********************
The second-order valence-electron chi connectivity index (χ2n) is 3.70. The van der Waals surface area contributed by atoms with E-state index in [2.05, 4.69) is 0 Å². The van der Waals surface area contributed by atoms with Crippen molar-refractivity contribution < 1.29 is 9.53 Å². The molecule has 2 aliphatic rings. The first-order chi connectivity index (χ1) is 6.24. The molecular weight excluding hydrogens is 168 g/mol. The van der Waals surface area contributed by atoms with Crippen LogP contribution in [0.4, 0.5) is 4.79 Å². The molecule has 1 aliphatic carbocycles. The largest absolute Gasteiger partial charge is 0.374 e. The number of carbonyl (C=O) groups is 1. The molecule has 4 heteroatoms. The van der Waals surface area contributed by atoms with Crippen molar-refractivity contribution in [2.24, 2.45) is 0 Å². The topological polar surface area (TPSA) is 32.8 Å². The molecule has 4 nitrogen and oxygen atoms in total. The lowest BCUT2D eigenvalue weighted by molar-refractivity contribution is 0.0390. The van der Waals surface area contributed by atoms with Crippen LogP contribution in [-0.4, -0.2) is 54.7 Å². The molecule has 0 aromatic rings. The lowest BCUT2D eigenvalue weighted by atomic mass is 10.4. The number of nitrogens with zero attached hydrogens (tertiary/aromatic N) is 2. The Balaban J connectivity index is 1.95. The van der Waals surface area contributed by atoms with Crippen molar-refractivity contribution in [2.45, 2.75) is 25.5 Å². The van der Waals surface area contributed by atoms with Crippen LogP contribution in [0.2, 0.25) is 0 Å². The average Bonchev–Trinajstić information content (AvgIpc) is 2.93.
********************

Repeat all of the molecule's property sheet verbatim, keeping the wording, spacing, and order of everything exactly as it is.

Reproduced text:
The second-order valence-electron chi connectivity index (χ2n) is 3.70. The van der Waals surface area contributed by atoms with E-state index in [2.05, 4.69) is 0 Å². The van der Waals surface area contributed by atoms with Crippen molar-refractivity contribution < 1.29 is 9.53 Å². The molecule has 2 aliphatic rings. The first-order chi connectivity index (χ1) is 6.24. The molecular weight excluding hydrogens is 168 g/mol. The van der Waals surface area contributed by atoms with Crippen LogP contribution in [0.4, 0.5) is 4.79 Å². The molecule has 1 aliphatic carbocycles. The largest absolute Gasteiger partial charge is 0.374 e. The number of carbonyl (C=O) groups is 1. The molecule has 4 heteroatoms. The van der Waals surface area contributed by atoms with Crippen molar-refractivity contribution in [2.24, 2.45) is 0 Å². The topological polar surface area (TPSA) is 32.8 Å². The molecule has 4 nitrogen and oxygen atoms in total. The lowest BCUT2D eigenvalue weighted by molar-refractivity contribution is 0.0390. The van der Waals surface area contributed by atoms with Crippen LogP contribution in [-0.4, -0.2) is 54.7 Å². The molecule has 0 aromatic rings. The lowest BCUT2D eigenvalue weighted by atomic mass is 10.4. The number of nitrogens with zero attached hydrogens (tertiary/aromatic N) is 2. The Balaban J connectivity index is 1.95. The van der Waals surface area contributed by atoms with Crippen molar-refractivity contribution in [2.45, 2.75) is 25.5 Å². The van der Waals surface area contributed by atoms with Crippen LogP contribution in [0.2, 0.25) is 0 Å². The average Bonchev–Trinajstić information content (AvgIpc) is 2.93.